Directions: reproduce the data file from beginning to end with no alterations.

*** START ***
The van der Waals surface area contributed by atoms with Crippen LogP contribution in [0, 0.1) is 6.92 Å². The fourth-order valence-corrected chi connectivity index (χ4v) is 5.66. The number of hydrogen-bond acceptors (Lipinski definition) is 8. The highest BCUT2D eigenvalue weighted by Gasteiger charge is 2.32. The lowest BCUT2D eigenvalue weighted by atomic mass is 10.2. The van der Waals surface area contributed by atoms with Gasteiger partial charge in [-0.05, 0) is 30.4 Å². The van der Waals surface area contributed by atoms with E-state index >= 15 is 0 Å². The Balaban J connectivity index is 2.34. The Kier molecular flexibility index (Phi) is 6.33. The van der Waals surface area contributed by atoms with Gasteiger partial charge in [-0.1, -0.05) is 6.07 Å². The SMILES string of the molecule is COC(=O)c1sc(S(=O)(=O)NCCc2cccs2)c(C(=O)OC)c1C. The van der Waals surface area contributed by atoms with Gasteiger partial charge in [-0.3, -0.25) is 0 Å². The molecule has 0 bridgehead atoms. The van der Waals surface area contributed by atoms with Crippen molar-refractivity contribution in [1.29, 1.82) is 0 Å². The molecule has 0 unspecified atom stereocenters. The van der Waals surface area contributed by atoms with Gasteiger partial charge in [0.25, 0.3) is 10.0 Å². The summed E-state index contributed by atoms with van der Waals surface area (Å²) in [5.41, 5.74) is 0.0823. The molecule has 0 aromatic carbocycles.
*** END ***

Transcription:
The van der Waals surface area contributed by atoms with Crippen LogP contribution in [0, 0.1) is 6.92 Å². The fourth-order valence-corrected chi connectivity index (χ4v) is 5.66. The number of hydrogen-bond acceptors (Lipinski definition) is 8. The highest BCUT2D eigenvalue weighted by Gasteiger charge is 2.32. The lowest BCUT2D eigenvalue weighted by atomic mass is 10.2. The van der Waals surface area contributed by atoms with Gasteiger partial charge in [-0.05, 0) is 30.4 Å². The van der Waals surface area contributed by atoms with E-state index >= 15 is 0 Å². The Balaban J connectivity index is 2.34. The Kier molecular flexibility index (Phi) is 6.33. The van der Waals surface area contributed by atoms with Gasteiger partial charge in [-0.1, -0.05) is 6.07 Å². The SMILES string of the molecule is COC(=O)c1sc(S(=O)(=O)NCCc2cccs2)c(C(=O)OC)c1C. The van der Waals surface area contributed by atoms with Gasteiger partial charge in [-0.3, -0.25) is 0 Å². The molecule has 0 bridgehead atoms. The van der Waals surface area contributed by atoms with Crippen molar-refractivity contribution in [1.29, 1.82) is 0 Å². The molecule has 0 unspecified atom stereocenters. The van der Waals surface area contributed by atoms with Gasteiger partial charge in [0.25, 0.3) is 10.0 Å². The summed E-state index contributed by atoms with van der Waals surface area (Å²) in [5.41, 5.74) is 0.0823. The molecule has 0 aromatic carbocycles.